Sound and Fury Signifying Nothing

In previous posts I have mentioned a Wall Street Journal review of one of my books that called it the best book [of its kind] ever written. Well, knowing this may enable those so inclined to unearth my identity, here is the actual excerpt from the review as seen on the back of the paperback edition of the book:

 

The Wall Street Journal review of the book did little to increase sales and the book only sold about 5,000 copies, if I recall correctly. Of course, part of the reason is that unless the topic is “Fantasy Football” football fans don’t read.

Here is a photo of the Alumni Award of Excellence bestowed upon me by my alma mater, the University of Delaware. This award and $5 will buy me breakfast at McDonald’s. This award was not enough for my alma mater to allow me to teach 1 or 2 classes a semester because, hey, I don’t have a Ph.D., even though the two classes I did teach there received excellent reviews from my students.

As I keep writing, I believe I have good reason to be a disaffected man. Staying on the topic of the bulls**t that is the modern US university, I taught a class at another local “institution of higher learning.” In their evaluations, the students gave the course an average rating of 4.8 out of 5.0 and gave me a 5.0; I was not asked back to teach the same course the next semester. In fact, I have been removed from the adjunct faculty roster.

I am not making up any of this. People who believe that everyone gets what they deserve are either blind or stupid. In any event, no one can really know what anyone “deserves.”

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OK, enough complaining…here is another picture from this year’s Corvettes at Carlisle, a beautiful 1965 convertible with the auxiliary hardtop in place in what I assume is the original Goldwood Yellow color. I’m actually a little colorblind, so what do I know?

I think I actually like the looks of the C2 convertible with the hardtop in place more than the coupe or the convertible with either the soft top or the top down. When I dream about my resto-mod C2, I think about such a configuration with the hardtop reinforced with carbon fiber both inside and out and then welded to the clips where the hardtop is connected. I also want side exhaust like this car. Once again from the movie Diner, if you don’t have dreams you have nightmares.

The Almost Car

In this post I alluded to a car that my father almost purchased. I am 99% certain that he almost bought one of these:

See the source image

From cargurus.com a picture of an admittedly non-stock 1965 Chevrolet Corvette convertible. While I am virtually certain that my father wanted to buy a 1965 Corvette, I am not as certain that it would have been a convertible. Ultimately, with five people living under the same roof my father, who usually was not a prudent caretaker of his finances, decided that a Corvette was not practical.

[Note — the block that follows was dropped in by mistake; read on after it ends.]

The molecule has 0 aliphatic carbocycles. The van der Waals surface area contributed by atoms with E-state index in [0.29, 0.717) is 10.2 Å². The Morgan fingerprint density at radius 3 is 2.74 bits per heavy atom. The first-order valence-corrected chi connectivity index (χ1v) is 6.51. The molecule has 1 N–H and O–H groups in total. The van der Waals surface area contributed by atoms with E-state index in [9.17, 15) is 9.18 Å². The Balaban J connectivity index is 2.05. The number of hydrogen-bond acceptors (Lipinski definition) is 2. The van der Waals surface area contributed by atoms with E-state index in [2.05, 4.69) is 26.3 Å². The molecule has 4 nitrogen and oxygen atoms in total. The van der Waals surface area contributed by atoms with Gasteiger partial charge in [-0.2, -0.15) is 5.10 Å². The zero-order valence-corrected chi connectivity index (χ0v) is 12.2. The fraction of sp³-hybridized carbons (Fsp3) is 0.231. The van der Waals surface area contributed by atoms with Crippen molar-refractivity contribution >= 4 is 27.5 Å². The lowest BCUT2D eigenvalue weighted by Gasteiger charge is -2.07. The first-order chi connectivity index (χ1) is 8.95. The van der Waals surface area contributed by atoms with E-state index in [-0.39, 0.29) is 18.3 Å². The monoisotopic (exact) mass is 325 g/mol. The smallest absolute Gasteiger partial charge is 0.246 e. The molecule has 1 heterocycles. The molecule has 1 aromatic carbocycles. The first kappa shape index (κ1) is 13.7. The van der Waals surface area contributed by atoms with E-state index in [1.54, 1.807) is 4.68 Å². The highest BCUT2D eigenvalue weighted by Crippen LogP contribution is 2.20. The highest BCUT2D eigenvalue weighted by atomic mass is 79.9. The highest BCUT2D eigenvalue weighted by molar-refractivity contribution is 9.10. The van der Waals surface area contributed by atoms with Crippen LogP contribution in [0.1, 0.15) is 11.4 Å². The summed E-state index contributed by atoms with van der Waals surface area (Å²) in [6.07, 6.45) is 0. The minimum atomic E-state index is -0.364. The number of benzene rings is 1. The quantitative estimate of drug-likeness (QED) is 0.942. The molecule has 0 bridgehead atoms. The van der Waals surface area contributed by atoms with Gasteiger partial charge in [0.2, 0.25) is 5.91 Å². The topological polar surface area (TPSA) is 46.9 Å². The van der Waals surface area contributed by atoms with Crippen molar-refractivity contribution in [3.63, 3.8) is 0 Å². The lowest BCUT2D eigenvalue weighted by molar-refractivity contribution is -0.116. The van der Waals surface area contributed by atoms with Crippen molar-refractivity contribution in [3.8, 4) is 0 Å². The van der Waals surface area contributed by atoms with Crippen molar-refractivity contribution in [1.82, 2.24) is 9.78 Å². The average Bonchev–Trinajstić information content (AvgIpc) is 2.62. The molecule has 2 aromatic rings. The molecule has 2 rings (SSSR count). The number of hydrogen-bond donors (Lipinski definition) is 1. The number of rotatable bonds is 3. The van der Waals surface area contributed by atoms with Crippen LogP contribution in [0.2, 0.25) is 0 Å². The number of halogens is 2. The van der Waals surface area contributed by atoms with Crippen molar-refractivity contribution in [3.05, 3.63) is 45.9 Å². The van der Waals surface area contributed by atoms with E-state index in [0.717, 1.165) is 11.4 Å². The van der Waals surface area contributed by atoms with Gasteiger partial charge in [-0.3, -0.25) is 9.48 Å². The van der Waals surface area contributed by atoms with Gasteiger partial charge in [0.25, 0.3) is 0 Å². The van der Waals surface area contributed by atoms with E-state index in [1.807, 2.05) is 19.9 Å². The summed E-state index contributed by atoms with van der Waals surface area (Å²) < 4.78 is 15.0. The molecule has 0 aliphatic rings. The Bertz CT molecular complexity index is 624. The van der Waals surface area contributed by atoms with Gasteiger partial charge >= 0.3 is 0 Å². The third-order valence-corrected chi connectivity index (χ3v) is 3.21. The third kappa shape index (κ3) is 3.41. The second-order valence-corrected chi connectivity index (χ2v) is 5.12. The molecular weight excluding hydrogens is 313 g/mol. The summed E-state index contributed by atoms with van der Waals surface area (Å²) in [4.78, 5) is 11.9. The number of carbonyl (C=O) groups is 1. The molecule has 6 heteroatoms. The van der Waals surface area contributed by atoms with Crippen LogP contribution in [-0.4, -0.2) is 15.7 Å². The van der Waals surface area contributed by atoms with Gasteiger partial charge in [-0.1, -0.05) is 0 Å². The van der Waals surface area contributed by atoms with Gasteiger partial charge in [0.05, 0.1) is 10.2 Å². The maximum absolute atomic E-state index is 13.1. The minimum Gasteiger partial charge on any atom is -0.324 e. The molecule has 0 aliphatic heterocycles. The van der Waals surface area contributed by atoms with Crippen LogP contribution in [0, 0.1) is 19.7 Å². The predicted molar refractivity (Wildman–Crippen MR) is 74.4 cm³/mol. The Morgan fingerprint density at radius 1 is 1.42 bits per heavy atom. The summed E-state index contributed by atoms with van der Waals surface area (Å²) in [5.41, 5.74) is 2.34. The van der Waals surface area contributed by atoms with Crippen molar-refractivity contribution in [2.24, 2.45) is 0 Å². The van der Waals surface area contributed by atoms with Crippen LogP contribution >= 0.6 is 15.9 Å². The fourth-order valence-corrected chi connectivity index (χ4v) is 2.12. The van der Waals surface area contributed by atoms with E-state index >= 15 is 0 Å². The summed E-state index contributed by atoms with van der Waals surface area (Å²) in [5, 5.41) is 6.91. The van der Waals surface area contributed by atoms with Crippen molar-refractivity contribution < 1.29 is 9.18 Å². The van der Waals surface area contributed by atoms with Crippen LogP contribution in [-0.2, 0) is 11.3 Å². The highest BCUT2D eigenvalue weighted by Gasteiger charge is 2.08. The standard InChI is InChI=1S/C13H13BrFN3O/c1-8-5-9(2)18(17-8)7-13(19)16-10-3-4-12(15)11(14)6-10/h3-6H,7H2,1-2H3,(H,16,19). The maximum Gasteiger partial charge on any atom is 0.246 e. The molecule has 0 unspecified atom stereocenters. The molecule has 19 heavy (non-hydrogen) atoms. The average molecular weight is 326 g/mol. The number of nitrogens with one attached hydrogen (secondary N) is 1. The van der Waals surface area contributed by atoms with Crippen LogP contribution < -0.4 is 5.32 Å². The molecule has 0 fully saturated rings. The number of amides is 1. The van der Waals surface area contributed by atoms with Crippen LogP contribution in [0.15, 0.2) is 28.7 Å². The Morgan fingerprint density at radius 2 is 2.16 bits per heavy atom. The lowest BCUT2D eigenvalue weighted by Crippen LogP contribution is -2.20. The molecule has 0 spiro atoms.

While I don’t dwell on the topic I have to admit that from time to time I think about the car my father almost purchased and whether or not I would have it today. I wonder if on a subconscious level my love of C2 Corvettes is at least partly due to how close we came to owning one.

While I don’t remember the exact model year of his actual purchase it was something like this and the reason I think my father may have wanted to buy a Corvette convertible:

See the source image

From classicpromenade.com a photo of a 1965 Cadillac DeVille convertible. The one my father bought had a blue exterior and, I think, a black interior. I don’t remember much else about the car as I don’t think he owned it very long.

I don’t believe in destiny. Life outcomes are a function of many things: luck, skill, work ethic and decision making among them. We have control over our lives, but not total control. If my father had purchased the 1965 Corvette, my entire car history might be much different. Who knows? My life could be different. I am not being hyperbolic or melodramatic. A different decision can potentially lead to a long series of different events.

After I earned my Masters degree in Economics (the university I attended did not have a Ph.D. Economics program at the time), I applied to and was accepted by three of the top 15 Ph.D. Econ programs in the country. If I had earned a Ph.D. in Economics, it is virtually certain that my life would be different today. My life, like that of most people I suspect, is a mix of good and bad, but would probably have different ratios under that scenario. While the purchase of a car doesn’t seem to be as significant a decision as whether or not to earn a Ph.D., don’t ever underestimate the power of seemingly “trivial” decisions, made either by you or by someone else in your life.

Please feel free to offer your thoughts.